Elizabeth P. White, FASG, FNGS, CG, died on January 3, 2011, aged 96 years, 8 months and 3 days in Wilmette, Illinois. Betty was a certified genealogist (certified in 1971), lecturer, and a published author in journals about Illinois and New England family history and books of documented genealogy. She was Chairman of the Howland Five Generations Project, John Howland the Mayflower passenger whose family became largest form those who landed at Plymouth in 1620. Betty was a life member of the Illinois Society of the Mayflower, Descendants (William Brewster and Stephen Hopkins) and honorary member of the John Howland Society. Betty was also recognized as a Fellow of the American Genealogical Society (selected in 1976 as their 86th member) and a Fellow of the National Genealogical Society granted in 1986 for contributions to genealogy in many different ways.
White was awarded the annual Lowell Volkel Medal of Honor by the Illinois State Genealogical Society in 1996. The late Dr. Volkel was for many years head archivist for the State of Illinois and the founding president of the Illinois State Genealogical Society at Springfield.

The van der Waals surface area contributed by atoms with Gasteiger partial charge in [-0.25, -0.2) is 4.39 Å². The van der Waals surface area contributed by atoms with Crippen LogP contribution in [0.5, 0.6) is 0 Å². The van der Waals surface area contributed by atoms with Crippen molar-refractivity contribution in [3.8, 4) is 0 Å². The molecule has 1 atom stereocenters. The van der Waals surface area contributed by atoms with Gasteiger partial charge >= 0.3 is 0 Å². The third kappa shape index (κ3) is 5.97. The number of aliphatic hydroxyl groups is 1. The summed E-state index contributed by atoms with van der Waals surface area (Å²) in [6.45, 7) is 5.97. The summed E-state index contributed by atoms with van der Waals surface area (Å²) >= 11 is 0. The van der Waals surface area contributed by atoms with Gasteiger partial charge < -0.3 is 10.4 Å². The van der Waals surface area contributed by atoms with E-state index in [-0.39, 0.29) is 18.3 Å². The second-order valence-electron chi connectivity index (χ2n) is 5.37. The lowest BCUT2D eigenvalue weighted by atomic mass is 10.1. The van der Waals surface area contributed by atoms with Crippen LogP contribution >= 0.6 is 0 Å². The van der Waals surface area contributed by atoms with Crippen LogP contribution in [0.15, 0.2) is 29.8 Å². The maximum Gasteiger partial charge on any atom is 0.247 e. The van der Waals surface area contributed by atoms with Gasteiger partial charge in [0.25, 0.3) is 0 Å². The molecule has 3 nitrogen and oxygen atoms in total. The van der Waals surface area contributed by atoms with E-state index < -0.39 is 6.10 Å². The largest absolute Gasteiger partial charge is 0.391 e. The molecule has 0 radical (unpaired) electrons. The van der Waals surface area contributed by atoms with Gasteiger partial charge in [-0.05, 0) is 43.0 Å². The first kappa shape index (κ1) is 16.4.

Here are some interesting highlights on the life and work of Elizabeth Pearson White (from Memorial Tribute – Elizabeth P. White FASG, FNGS, CG , The Mayflower Quarterly, Plymouth, MA, General Society of Mayflower Descendants March 2011, written by her son, Ronald White.):
- “At Springfield, in the Illinois State Archives, she discovered that many letters in the Benjamin Godfrey collection had lost their signature. Who had written to our ancestor? She brought this problem to the senior archivist Lowell M. Volkel, and simultaneously they understood that the author was Abraham Lincoln.” (p. 25-26)
- “Betty White was involved in creating the Chicago Genealogical Society (1967) and the Illinois State Genealogical Society (1968), serving as vice-President in 1976 and Associate Editor of the Quarterly Journal from 1977-1981.” (p. 26)
- “For the Illinois State Genealogical Society at Springfield my mother arranged for the esteemed Milton Rubincam FASG to be the featured speaker about genealogical research. Arriving at the hotel she discovered her name and her topic posted on the hotel’s marquee. My mother felt embarrassed, thinking that publicity should have favored the renowned elder of the American Society of Genealogists. Good that Milton was a true gentleman and the audience offered their enthusiastic applause.” (p. 27-28)
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